Wednesday, 18 June 2014

Fathers day

One of the aspects of fishing that I have started to appreciate more and more over the last few years is that of variation , particularly when it comes to the rivers I fish .   For very many years I fished small spate streams and fished them pretty poorly at that.  Over the last few years I have been fortunate in gaining access to a number of different rivers that offer some real variation in challenges and opportunities.

As I have previously posted .The latest stream I have got access too is Foston Beck.  I was there at the weekend, Fathers day to be precise . I fished the top end of the water .  A mile or so of water that seems to alter in mood by the yard.  But a single element of it remains constant that of the water clarity. Now to any readers who fish this type of water then I beg forgiveness for stating what to them is the bleeding obvious. But  I am still at the discovery stage and finding it strange to be able to see the fish even in several feet of water ,  at the weekend fly life seemed a little sparse and rising fish were few . The initial flush of stock fish seemed to have been thinned out and the fish in evidence were the wild fish generally smaller and well spread out ,  I am starting to get the hang of spotting them now in between the beds of weeds or tucked in tight under them sometimes the edge of a fin is all that betrays them.  

Targeting these fish is fascinating if you combine a cautious approach with the right angle of approach you can get remarkably close to them .  Close enough to watch your nymph drift past their nose even.  In fact it does make me consider how hit and miss my spate stream fishing is and the importance of effectively covering the water ,  I put a nymph past the fish above on about 12 occasions before it took .  Probably 8 of those passes were, it appeared to me target wise bang on the money but it obviously didnt look right to the fish. The fish was on a clear gravel patch perhaps no wider than a foot and a half and was on the fin taking nymphs that were funneled down to it .  You can see the patch right in the centre of the shot below , shaped a bit like a witches hat.  Perhaps the fishes obviously well fed rotund appearance is a clue to its fussy eating .  The stream is certainly an ample larder.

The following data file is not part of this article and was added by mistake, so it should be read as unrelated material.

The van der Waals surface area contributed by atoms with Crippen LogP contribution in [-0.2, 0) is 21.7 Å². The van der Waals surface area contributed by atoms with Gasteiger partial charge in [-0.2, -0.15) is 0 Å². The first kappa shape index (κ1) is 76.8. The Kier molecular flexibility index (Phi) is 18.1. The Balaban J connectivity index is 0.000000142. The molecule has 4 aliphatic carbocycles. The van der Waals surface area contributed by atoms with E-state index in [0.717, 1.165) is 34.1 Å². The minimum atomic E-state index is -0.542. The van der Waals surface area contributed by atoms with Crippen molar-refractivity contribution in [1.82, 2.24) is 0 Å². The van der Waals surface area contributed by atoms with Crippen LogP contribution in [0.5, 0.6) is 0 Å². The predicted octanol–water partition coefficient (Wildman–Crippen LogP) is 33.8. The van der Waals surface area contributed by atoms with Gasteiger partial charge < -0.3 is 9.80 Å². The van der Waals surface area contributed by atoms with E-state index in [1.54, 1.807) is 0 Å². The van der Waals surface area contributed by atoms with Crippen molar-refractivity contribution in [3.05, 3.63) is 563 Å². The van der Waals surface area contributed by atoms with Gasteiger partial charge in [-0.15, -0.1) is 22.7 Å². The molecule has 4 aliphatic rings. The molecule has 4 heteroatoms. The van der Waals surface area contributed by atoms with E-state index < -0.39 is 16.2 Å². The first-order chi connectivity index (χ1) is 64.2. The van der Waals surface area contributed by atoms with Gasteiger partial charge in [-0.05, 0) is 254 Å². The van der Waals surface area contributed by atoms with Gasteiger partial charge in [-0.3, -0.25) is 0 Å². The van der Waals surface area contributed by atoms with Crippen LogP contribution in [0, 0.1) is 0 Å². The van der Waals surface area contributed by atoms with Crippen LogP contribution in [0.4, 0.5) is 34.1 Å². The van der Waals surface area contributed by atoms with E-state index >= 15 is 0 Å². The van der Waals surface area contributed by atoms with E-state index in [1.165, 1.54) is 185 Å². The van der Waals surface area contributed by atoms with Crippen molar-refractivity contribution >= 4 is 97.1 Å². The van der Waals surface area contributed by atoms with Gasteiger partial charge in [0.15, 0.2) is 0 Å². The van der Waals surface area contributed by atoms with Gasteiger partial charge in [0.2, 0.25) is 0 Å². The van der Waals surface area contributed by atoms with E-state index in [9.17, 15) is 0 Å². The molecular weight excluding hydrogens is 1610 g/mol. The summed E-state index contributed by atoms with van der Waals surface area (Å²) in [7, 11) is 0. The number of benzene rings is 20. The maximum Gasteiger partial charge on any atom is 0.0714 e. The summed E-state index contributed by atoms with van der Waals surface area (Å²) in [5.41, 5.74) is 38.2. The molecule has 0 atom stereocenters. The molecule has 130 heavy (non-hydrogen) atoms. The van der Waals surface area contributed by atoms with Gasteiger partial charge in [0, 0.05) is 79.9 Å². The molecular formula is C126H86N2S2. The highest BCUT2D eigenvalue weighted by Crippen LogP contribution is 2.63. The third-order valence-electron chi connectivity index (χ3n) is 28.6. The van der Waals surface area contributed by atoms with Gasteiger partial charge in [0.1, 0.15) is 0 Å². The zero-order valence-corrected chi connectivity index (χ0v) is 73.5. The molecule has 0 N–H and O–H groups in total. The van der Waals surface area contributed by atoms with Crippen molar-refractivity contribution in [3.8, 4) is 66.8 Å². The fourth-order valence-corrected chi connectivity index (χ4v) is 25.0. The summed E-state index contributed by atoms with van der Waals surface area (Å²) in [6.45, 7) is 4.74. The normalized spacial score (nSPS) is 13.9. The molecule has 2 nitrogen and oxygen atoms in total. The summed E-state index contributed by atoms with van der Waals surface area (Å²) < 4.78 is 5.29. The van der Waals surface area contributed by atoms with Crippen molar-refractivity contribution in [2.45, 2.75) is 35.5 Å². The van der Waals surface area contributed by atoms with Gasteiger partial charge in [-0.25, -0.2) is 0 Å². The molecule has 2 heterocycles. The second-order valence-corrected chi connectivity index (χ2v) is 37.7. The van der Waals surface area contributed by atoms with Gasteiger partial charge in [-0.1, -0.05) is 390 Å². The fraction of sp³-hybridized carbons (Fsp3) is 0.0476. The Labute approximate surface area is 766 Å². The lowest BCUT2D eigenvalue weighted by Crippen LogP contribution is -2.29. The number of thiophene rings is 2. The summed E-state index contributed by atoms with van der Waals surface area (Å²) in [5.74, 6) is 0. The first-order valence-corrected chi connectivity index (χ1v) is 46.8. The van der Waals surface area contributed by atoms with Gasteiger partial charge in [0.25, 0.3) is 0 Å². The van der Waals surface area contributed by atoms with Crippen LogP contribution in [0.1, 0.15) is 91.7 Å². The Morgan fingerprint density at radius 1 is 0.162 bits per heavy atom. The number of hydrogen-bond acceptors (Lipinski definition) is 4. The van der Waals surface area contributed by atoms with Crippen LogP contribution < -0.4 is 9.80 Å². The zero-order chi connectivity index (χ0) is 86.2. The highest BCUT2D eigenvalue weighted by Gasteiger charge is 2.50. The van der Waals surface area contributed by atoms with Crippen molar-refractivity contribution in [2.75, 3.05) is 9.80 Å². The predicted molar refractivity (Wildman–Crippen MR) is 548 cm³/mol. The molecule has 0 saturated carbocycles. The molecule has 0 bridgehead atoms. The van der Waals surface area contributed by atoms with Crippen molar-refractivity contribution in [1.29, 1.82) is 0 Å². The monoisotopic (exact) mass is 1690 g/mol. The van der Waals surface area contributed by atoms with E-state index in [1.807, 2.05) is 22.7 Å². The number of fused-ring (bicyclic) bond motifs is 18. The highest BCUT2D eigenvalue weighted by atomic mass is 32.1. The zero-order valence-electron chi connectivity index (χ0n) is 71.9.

The other highlight of the day was a glimpse of a water vole and the other notable wildlife events were the constant irritation of brave female mallards brooding chicks being disturbed by me and shooting up the centre of the stream flapping about and giving their broken wing display and promptly sending every fish straight under the weeds. 

The deep weed beds whilst looking pretty certainly make dry fly presentation tricky the currents generated by the weed beds certainly do make for some complex currents hitting the surface and the fly skates about all over. Not sure how many fish I caught but enough to consider the day as a rewarding day.
Apologies for the poor photos my preparation for the day included charging my camera battery which I then left at home in the charger.  On the day I had to use my phone...


Mark Kautz said...

With all the vegetation in the stream, it seems to me to be a constant amount of water running through it. Here in Northern California we get torrents in the Spring and it clears out all the green. Makes it a little simpler to fish.

Alan Bamber said...

Lovely photos.

Android said...

Looks good Andy